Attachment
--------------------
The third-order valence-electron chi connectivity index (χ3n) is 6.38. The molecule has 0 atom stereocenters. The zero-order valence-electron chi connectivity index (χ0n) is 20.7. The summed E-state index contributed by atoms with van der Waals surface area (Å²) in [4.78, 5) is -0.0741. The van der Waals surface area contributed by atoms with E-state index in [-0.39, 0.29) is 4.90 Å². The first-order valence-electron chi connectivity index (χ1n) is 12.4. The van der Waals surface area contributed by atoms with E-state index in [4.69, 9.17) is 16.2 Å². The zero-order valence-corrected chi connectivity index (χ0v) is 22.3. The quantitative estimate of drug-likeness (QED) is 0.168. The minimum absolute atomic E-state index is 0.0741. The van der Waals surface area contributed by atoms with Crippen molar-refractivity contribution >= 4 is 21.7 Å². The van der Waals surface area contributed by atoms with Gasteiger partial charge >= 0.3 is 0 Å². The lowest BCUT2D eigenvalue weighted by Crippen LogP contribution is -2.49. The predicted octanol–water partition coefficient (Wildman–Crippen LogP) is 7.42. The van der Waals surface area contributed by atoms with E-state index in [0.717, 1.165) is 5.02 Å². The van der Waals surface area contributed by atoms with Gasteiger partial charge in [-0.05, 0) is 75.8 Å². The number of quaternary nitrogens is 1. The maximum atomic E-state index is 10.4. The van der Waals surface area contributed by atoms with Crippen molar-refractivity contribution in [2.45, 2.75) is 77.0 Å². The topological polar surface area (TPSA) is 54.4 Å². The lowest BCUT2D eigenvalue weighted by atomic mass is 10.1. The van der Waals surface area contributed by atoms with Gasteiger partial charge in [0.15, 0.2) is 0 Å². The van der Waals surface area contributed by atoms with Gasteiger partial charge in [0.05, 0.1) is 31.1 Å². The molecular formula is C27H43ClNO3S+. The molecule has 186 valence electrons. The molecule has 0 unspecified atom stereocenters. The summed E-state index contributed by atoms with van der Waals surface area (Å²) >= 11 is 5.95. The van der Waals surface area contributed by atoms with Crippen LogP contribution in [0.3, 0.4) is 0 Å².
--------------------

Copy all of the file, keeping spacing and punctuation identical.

The third-order valence-electron chi connectivity index (χ3n) is 6.38. The molecule has 0 atom stereocenters. The zero-order valence-electron chi connectivity index (χ0n) is 20.7. The summed E-state index contributed by atoms with van der Waals surface area (Å²) in [4.78, 5) is -0.0741. The van der Waals surface area contributed by atoms with E-state index in [-0.39, 0.29) is 4.90 Å². The first-order valence-electron chi connectivity index (χ1n) is 12.4. The van der Waals surface area contributed by atoms with E-state index in [4.69, 9.17) is 16.2 Å². The zero-order valence-corrected chi connectivity index (χ0v) is 22.3. The quantitative estimate of drug-likeness (QED) is 0.168. The minimum absolute atomic E-state index is 0.0741. The van der Waals surface area contributed by atoms with Crippen molar-refractivity contribution >= 4 is 21.7 Å². The van der Waals surface area contributed by atoms with Gasteiger partial charge >= 0.3 is 0 Å². The lowest BCUT2D eigenvalue weighted by Crippen LogP contribution is -2.49. The predicted octanol–water partition coefficient (Wildman–Crippen LogP) is 7.42. The van der Waals surface area contributed by atoms with E-state index in [0.717, 1.165) is 5.02 Å². The van der Waals surface area contributed by atoms with Gasteiger partial charge in [-0.05, 0) is 75.8 Å². The number of quaternary nitrogens is 1. The maximum atomic E-state index is 10.4. The van der Waals surface area contributed by atoms with Crippen molar-refractivity contribution in [2.45, 2.75) is 77.0 Å². The topological polar surface area (TPSA) is 54.4 Å². The lowest BCUT2D eigenvalue weighted by atomic mass is 10.1. The van der Waals surface area contributed by atoms with Gasteiger partial charge in [0.15, 0.2) is 0 Å². The van der Waals surface area contributed by atoms with Gasteiger partial charge in [0.05, 0.1) is 31.1 Å². The molecular formula is C27H43ClNO3S+. The molecule has 186 valence electrons. The molecule has 0 unspecified atom stereocenters. The summed E-state index contributed by atoms with van der Waals surface area (Å²) >= 11 is 5.95. The van der Waals surface area contributed by atoms with Crippen LogP contribution in [0.3, 0.4) is 0 Å².